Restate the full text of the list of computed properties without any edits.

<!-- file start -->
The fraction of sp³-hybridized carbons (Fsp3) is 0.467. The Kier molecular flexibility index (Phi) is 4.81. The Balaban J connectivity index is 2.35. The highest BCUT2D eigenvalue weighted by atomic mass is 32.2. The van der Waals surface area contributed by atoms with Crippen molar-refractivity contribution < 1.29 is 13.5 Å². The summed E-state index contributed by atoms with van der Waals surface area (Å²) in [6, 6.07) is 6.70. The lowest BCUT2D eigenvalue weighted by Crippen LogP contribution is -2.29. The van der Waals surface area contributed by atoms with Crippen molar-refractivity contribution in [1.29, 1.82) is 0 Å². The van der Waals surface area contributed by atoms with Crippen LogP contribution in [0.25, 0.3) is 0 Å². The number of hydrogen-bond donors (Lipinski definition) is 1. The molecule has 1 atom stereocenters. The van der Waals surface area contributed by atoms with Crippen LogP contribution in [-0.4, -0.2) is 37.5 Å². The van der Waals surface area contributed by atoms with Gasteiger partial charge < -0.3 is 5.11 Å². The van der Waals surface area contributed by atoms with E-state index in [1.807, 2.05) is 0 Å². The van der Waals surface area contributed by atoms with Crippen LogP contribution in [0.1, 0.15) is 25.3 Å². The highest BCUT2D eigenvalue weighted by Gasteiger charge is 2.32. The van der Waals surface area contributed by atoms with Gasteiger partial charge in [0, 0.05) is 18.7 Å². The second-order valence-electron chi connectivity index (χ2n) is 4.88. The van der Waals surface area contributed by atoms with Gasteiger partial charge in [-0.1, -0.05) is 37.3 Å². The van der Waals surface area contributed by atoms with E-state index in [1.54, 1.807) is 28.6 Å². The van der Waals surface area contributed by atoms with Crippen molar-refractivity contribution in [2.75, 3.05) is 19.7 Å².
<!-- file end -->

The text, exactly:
The fraction of sp³-hybridized carbons (Fsp3) is 0.467. The Kier molecular flexibility index (Phi) is 4.81. The Balaban J connectivity index is 2.35. The highest BCUT2D eigenvalue weighted by atomic mass is 32.2. The van der Waals surface area contributed by atoms with Crippen molar-refractivity contribution < 1.29 is 13.5 Å². The summed E-state index contributed by atoms with van der Waals surface area (Å²) in [6, 6.07) is 6.70. The lowest BCUT2D eigenvalue weighted by Crippen LogP contribution is -2.29. The van der Waals surface area contributed by atoms with Crippen molar-refractivity contribution in [1.29, 1.82) is 0 Å². The van der Waals surface area contributed by atoms with Crippen LogP contribution in [0.25, 0.3) is 0 Å². The number of hydrogen-bond donors (Lipinski definition) is 1. The molecule has 1 atom stereocenters. The van der Waals surface area contributed by atoms with Crippen LogP contribution in [-0.4, -0.2) is 37.5 Å². The van der Waals surface area contributed by atoms with Gasteiger partial charge < -0.3 is 5.11 Å². The van der Waals surface area contributed by atoms with E-state index in [1.807, 2.05) is 0 Å². The van der Waals surface area contributed by atoms with Crippen LogP contribution in [0.1, 0.15) is 25.3 Å². The highest BCUT2D eigenvalue weighted by Gasteiger charge is 2.32. The van der Waals surface area contributed by atoms with Gasteiger partial charge in [0, 0.05) is 18.7 Å². The second-order valence-electron chi connectivity index (χ2n) is 4.88. The van der Waals surface area contributed by atoms with Gasteiger partial charge in [-0.1, -0.05) is 37.3 Å². The van der Waals surface area contributed by atoms with E-state index in [1.54, 1.807) is 28.6 Å². The van der Waals surface area contributed by atoms with Crippen molar-refractivity contribution in [2.75, 3.05) is 19.7 Å².